The price of oil has hit a record $ 68/barrel. But even worse news for India is that the US price of natural gas skyrocketed to $ 10/mmbtu last week, double the price a year ago.
This jeopardises the revival of the Dabhol power project that Maharashtra badly needs to escape blackouts. GAIL has said it hopes to import LNG (liquefied natural gas) for Dabhol at $ 3.60/mmbtu, but that now looks a pipedream. Supplies may cost two to three times as much, and that will translate into electricity at Rs 3.50-4.20/unit, far above the Rs 2.30 that Maharashtra wants to pay. Dabhol threatens to become a crisis all over again.
Costly gas also threatens the viability of the much-publicised Iran-Pakistan-India gas pipeline. Indeed, it jeopardizes the entire strategy of importing gas on a massive scale to meet India\’s growing energy needs.
The government has planned massive imports of natural gas for power generation, on the assumption that it would be competitive with coal. That is no longer the case. Domestic coal will be infinitely cheaper, and even imported coal will be cheaper although its price has doubled over the last two years. Remember that the World Bank had urged 12 years ago that Dabhol should be based on imported coal.
Even with current heavy subsidies, fertiliser plants can pay no more than $3.50/mmbtu for gas. It is better to import fertilisers than manufacture them from gas at $ 8/mmbtu.
The US price of natural gas was just $ 6/mmbtu a few months ago, but has skyrocketed in the last few weeks. Most alarming, the price has hit a record $ 10 in August, the hottest month of the year in the USA, when gas demand is usually lowest. Gas demand will shoot up in winter, when homes and offices need heating. Forecasters fear that gas will touch $ 12-15/mmbtu.
Till recently, the conventional wisdom was that the world was running short of oil but had plentiful gas, spread all over the world and not concentrated in the Middle East (as for oil). But the runaway increase in US price is a warning that the supply-demand gap may be as big for gas as for oil.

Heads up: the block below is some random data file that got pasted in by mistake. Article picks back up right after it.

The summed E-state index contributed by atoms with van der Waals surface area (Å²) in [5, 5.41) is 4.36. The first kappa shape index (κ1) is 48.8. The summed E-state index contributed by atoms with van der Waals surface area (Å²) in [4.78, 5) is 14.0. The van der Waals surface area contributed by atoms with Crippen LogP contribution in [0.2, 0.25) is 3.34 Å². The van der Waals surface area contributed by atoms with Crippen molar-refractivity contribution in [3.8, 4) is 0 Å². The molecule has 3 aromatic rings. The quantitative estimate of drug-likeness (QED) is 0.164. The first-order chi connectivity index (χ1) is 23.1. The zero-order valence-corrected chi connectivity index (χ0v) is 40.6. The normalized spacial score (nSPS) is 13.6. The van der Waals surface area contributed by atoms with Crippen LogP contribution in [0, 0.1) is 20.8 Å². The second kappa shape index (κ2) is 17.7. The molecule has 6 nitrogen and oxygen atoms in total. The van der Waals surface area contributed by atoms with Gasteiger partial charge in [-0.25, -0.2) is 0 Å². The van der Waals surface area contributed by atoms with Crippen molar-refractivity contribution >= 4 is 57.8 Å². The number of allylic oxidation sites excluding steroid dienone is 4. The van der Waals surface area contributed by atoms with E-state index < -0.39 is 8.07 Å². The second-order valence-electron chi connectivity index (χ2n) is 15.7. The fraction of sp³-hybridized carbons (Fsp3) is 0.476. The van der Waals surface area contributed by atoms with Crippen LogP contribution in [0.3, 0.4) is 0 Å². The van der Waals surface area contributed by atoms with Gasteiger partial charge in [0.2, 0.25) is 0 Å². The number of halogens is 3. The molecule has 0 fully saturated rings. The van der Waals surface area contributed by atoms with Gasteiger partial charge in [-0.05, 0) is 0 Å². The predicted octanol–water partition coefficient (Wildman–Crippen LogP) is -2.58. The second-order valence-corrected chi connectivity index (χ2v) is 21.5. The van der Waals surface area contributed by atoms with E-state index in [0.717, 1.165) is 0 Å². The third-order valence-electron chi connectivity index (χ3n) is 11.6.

Energy prices are notoriously volatile. US gas prices may fall sharply after the coming winter. But in the futures market, gas is already quoted at $ 8/mmbtu for delivery in 2006 and 2007. A new era of super-expensive gas seems to have arrived.
Till recently, Iran and Qatar were thought to have huge gas surpluses, and the governments there were willing to sell gas cheaply. They charged than $1/mmbtu for supply to liquefaction plants that converted gas to LNG for shipment to early consumers like India\’s Petronet. After conversion to LNG, transportation to India and regasification, Petronet sells the gas to Indian consumers at a bit over $ 4/mmbtu. This is far higher than the $ 1.2/mmbtu at which the ONGC traditionally supplied Indian users. But new industrial users have been willing to pay this price.
The NTPC, biggest power generator, has traditionally refused to pay more than $ 3/mmbtu.That is why Reliance has contracted to supply the NTPC huge quantities from its Krishna-Godavari offshore field at $ 3. But the recent platform fire at Bombay High has sharply cut gas supply to NTPC, which is reluctantly negotiating replacement gas at around $ 4 from the consortium operating the Tapti-Mukta-Panna fields. Even $ 4 now looks dirt cheap compared with the cost of gas in the US.
With gas futures for 2006-07 in the US crossing $ 8/mmbtu, Iran and Qatar will want to get as close to that price as possible for new contracts. Sky-high oil prices have given Iran a big dollar surplus, so it is in no hurry to sell gas unless it gets a really good price. Qatar has already decided to go slow on new gas deals in view of hardening prices.
Three multinational groups are currently investing a total of $ 20 billion in Qatar in new-technology plants to convert gas into oil. This technology is reckoned to be viable at an oil price of $ 25/barrel, and is phenomenally profitable today. Why export gas when you can convert it into oil for export? Qatar now has less reason than ever to sign new gas contracts at anything but sky-high rates.
The Planning Commission is finalising a new energy policy with an “appropriate” mix of different fuels, including imported gas. What once looked appropriate is no longer so. We need a totally new energy policy. We need to emphasise domestic coal above all, with imported coal as the second-best option. We must de-emphasise gas.
We have burned out fingers once over Dabhol. Let us not land ourselves with a dozen new Dabhols because of optimistic assumptions about the price of imported gas.